How Yoga is Changing Landscape of Global Traditional Medicine

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How Yoga is changing the landscape of global traditional medicine

Although modern medicine has made significant progress in combatting infectious diseases, lifestyle-related illnesses continue to pose a significant threat to human health. In light of the ongoing COVID-19 pandemic, the long-term impact of the virus could potentially lead to chronic health conditions for many. 

Amidst mounting global healthcare challenges, there has been a growing interest among healthcare professionals in incorporating yoga into healthcare systems. Medical and yoga experts recognize the potential benefits of holistic approaches to wellness, making the integration of yoga into mainstream healthcare a promising avenue for improving patient outcomes.

Can Yoga Help Combat the Global Mental Health Crisis? The WHO Thinks So!

The World Health Organization and United Nations are actively seeking a solution to the global crisis, and yoga is emerging as a promising option in healthcare. With its low cost and correlation to positive lifestyle habits, it offers a path to improved well-being for people of all ages and stages of health. Regular yoga practice has been shown to reduce chronic mental and physical health problems, making it an attractive option to promote global well-being while reducing healthcare costs.

Yoga has numerous benefits beyond just physical poses. 

  • It is believed to decrease stress, anxiety, and depression while improving overall physical fitness. 
  • Additionally, consistent practice may improve cardiovascular health, and reduce resting glucose, and inflammation. 
  • For those suffering from lower back pain, yoga has been known to reduce discomfort. 
  • It can even improve sleep and lead to better eating habits and lifestyle choices. 
  • The elderly may benefit from improved balance and cognition, while the young can experience enhanced concentration and calm.

Also read: Mental Health Statistics 2023: 50+ Stats and Facts You Must Know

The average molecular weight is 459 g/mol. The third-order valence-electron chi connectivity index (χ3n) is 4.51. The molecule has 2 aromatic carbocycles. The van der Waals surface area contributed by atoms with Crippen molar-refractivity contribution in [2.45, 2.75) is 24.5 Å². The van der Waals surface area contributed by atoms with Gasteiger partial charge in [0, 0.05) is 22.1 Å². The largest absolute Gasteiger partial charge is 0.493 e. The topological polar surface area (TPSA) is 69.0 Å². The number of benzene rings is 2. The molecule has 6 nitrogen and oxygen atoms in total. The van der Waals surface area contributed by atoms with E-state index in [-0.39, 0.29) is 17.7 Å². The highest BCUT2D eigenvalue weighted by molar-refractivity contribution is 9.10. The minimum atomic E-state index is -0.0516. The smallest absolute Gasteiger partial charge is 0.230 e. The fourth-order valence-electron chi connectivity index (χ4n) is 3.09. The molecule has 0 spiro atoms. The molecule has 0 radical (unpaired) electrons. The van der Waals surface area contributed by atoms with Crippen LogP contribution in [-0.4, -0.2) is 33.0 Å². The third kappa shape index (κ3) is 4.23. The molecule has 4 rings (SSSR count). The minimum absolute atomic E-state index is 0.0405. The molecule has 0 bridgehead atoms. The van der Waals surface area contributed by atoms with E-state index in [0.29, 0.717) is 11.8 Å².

Yoga: The Past & Present

Yoga has a long history dating back over 5000 years to the Harappan civilization of the Indus Valley. It has since spread across various civilizations and adapted to different ways of life. Throughout history, yoga has evolved to meet the cultural needs and beliefs of the country and era it finds itself in.  

In recent times, yoga has gained international interest and is spreading widely due to the need for healthy and relaxing practices.

1. India

India has integrated yoga into its national government through the Department of Ayurveda, Yoga and Naturopathy, Unani, Siddha, and Homoeopathy (AYUSH). The department conducts research into the benefits of yoga and other traditional practices, aiming to integrate them into public life for a healthier and happier population.

The International Yoga Day was proposed by Indian Prime Minister Narendra Modi in 2014 and quickly drafted as a UN resolution. The proposal was supported by 177 nations and adopted on June 21, the summer solstice. The Ministry of AYUSH and India’s High Commissioner to the UK endorsed the June 2016 meeting on yoga in the UK House of Commons, along with Dr. Nagendra, Prime Minister Modi’s personal guru.

2. United Kingdom

The UK’s National Health Service (NHS) is offering yoga classes to staff as a way to combat rising absences due to sickness and stress caused by long hours. Reports show that 73% of NHS staff work unpaid overtime and 9 in 10 go to work when ill, leading to mental health and musculoskeletal problems as the top causes of absenteeism. The annual cost of this absenteeism is £2.4bn, affecting the quality of care.

Doctors and activists are advocating for the use of yoga in the NHS and school system, though there is no standardization for its prescription. An Early Day Motion in Parliament has gained support, prompting letters to MPs and a meeting attended by ministers and thought leaders, with written support from Queen Elizabeth II and the Indian Ministry of Ayurveda, Yoga and Naturopathy, Unani, Siddha, and Homeopathy (AYUSH).

3. Sweden

Göran Boll created MediYoga, a gentle form of therapeutic yoga based on the Kundalini tradition. He partnered with Stockholm’s Karolinska Institute in 1998, leading to the program gaining popularity across the country. In 2004, Boll started a training program for healthcare workers, graduating 1,700 instructors over three years.